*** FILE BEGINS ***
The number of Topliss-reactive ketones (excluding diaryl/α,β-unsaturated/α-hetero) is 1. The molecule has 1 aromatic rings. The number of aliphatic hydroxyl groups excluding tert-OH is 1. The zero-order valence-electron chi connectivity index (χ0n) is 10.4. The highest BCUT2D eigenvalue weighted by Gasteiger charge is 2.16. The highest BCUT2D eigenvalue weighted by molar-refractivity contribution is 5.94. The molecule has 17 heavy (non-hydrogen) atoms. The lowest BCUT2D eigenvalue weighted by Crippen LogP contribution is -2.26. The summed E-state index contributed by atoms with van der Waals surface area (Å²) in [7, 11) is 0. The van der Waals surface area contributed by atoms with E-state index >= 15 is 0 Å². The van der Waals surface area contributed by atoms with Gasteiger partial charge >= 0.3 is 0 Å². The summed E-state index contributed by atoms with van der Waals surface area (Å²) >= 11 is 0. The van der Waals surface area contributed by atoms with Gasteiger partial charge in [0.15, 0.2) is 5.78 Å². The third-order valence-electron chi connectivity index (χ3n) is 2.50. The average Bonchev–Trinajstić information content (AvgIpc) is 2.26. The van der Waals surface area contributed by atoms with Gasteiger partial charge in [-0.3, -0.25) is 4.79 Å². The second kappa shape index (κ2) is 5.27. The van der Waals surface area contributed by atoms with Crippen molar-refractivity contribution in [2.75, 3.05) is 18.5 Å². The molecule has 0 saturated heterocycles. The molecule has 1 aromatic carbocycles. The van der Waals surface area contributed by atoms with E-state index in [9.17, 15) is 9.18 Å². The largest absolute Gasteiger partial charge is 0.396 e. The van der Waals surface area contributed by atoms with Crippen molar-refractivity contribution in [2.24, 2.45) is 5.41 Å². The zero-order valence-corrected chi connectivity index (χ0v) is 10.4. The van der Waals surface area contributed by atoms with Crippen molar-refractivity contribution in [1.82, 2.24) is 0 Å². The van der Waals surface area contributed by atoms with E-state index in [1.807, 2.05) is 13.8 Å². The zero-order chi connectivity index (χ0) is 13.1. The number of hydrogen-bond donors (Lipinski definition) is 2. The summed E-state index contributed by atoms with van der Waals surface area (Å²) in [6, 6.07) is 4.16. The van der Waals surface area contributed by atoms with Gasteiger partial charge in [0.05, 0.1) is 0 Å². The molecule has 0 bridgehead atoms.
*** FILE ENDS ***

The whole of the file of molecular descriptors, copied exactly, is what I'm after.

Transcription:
The number of Topliss-reactive ketones (excluding diaryl/α,β-unsaturated/α-hetero) is 1. The molecule has 1 aromatic rings. The number of aliphatic hydroxyl groups excluding tert-OH is 1. The zero-order valence-electron chi connectivity index (χ0n) is 10.4. The highest BCUT2D eigenvalue weighted by Gasteiger charge is 2.16. The highest BCUT2D eigenvalue weighted by molar-refractivity contribution is 5.94. The molecule has 17 heavy (non-hydrogen) atoms. The lowest BCUT2D eigenvalue weighted by Crippen LogP contribution is -2.26. The summed E-state index contributed by atoms with van der Waals surface area (Å²) in [7, 11) is 0. The van der Waals surface area contributed by atoms with E-state index >= 15 is 0 Å². The van der Waals surface area contributed by atoms with Gasteiger partial charge >= 0.3 is 0 Å². The summed E-state index contributed by atoms with van der Waals surface area (Å²) >= 11 is 0. The van der Waals surface area contributed by atoms with Gasteiger partial charge in [0.15, 0.2) is 5.78 Å². The third-order valence-electron chi connectivity index (χ3n) is 2.50. The average Bonchev–Trinajstić information content (AvgIpc) is 2.26. The van der Waals surface area contributed by atoms with Gasteiger partial charge in [-0.3, -0.25) is 4.79 Å². The second kappa shape index (κ2) is 5.27. The van der Waals surface area contributed by atoms with Crippen molar-refractivity contribution in [2.75, 3.05) is 18.5 Å². The molecule has 0 saturated heterocycles. The molecule has 1 aromatic carbocycles. The van der Waals surface area contributed by atoms with E-state index in [9.17, 15) is 9.18 Å². The largest absolute Gasteiger partial charge is 0.396 e. The van der Waals surface area contributed by atoms with Crippen molar-refractivity contribution in [2.24, 2.45) is 5.41 Å². The zero-order valence-corrected chi connectivity index (χ0v) is 10.4. The van der Waals surface area contributed by atoms with Crippen molar-refractivity contribution in [1.82, 2.24) is 0 Å². The van der Waals surface area contributed by atoms with E-state index in [1.807, 2.05) is 13.8 Å². The zero-order chi connectivity index (χ0) is 13.1. The number of hydrogen-bond donors (Lipinski definition) is 2. The summed E-state index contributed by atoms with van der Waals surface area (Å²) in [6, 6.07) is 4.16. The van der Waals surface area contributed by atoms with Gasteiger partial charge in [0.05, 0.1) is 0 Å². The molecule has 0 bridgehead atoms.